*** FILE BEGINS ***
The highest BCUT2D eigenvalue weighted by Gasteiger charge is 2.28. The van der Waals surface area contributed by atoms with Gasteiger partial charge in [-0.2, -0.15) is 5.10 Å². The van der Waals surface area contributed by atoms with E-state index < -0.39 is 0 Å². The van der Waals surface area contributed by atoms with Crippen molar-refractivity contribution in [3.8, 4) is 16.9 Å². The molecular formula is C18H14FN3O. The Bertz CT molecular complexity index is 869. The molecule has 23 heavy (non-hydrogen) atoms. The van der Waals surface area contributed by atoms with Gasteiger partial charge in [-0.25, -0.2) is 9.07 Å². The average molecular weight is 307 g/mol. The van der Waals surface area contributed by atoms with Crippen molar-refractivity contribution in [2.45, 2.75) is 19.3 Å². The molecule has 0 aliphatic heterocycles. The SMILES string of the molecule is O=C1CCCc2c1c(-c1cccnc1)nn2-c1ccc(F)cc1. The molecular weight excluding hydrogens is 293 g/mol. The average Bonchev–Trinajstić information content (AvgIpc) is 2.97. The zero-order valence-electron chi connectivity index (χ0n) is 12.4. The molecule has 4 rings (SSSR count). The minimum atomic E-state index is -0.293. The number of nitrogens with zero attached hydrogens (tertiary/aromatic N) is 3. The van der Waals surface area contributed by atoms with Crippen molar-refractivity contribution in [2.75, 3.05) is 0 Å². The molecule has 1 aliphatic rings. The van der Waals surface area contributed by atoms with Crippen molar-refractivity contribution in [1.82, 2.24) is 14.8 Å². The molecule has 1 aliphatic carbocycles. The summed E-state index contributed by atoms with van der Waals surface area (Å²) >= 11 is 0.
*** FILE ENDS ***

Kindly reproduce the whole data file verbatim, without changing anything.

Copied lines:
The highest BCUT2D eigenvalue weighted by Gasteiger charge is 2.28. The van der Waals surface area contributed by atoms with Gasteiger partial charge in [-0.2, -0.15) is 5.10 Å². The van der Waals surface area contributed by atoms with E-state index < -0.39 is 0 Å². The van der Waals surface area contributed by atoms with Crippen molar-refractivity contribution in [3.8, 4) is 16.9 Å². The molecular formula is C18H14FN3O. The Bertz CT molecular complexity index is 869. The molecule has 23 heavy (non-hydrogen) atoms. The van der Waals surface area contributed by atoms with Gasteiger partial charge in [-0.25, -0.2) is 9.07 Å². The average molecular weight is 307 g/mol. The van der Waals surface area contributed by atoms with Crippen molar-refractivity contribution in [2.45, 2.75) is 19.3 Å². The molecule has 0 aliphatic heterocycles. The SMILES string of the molecule is O=C1CCCc2c1c(-c1cccnc1)nn2-c1ccc(F)cc1. The molecular weight excluding hydrogens is 293 g/mol. The average Bonchev–Trinajstić information content (AvgIpc) is 2.97. The zero-order valence-electron chi connectivity index (χ0n) is 12.4. The molecule has 4 rings (SSSR count). The minimum atomic E-state index is -0.293. The number of nitrogens with zero attached hydrogens (tertiary/aromatic N) is 3. The van der Waals surface area contributed by atoms with Crippen molar-refractivity contribution in [2.75, 3.05) is 0 Å². The molecule has 1 aliphatic rings. The van der Waals surface area contributed by atoms with Crippen molar-refractivity contribution in [1.82, 2.24) is 14.8 Å². The molecule has 1 aliphatic carbocycles. The summed E-state index contributed by atoms with van der Waals surface area (Å²) >= 11 is 0.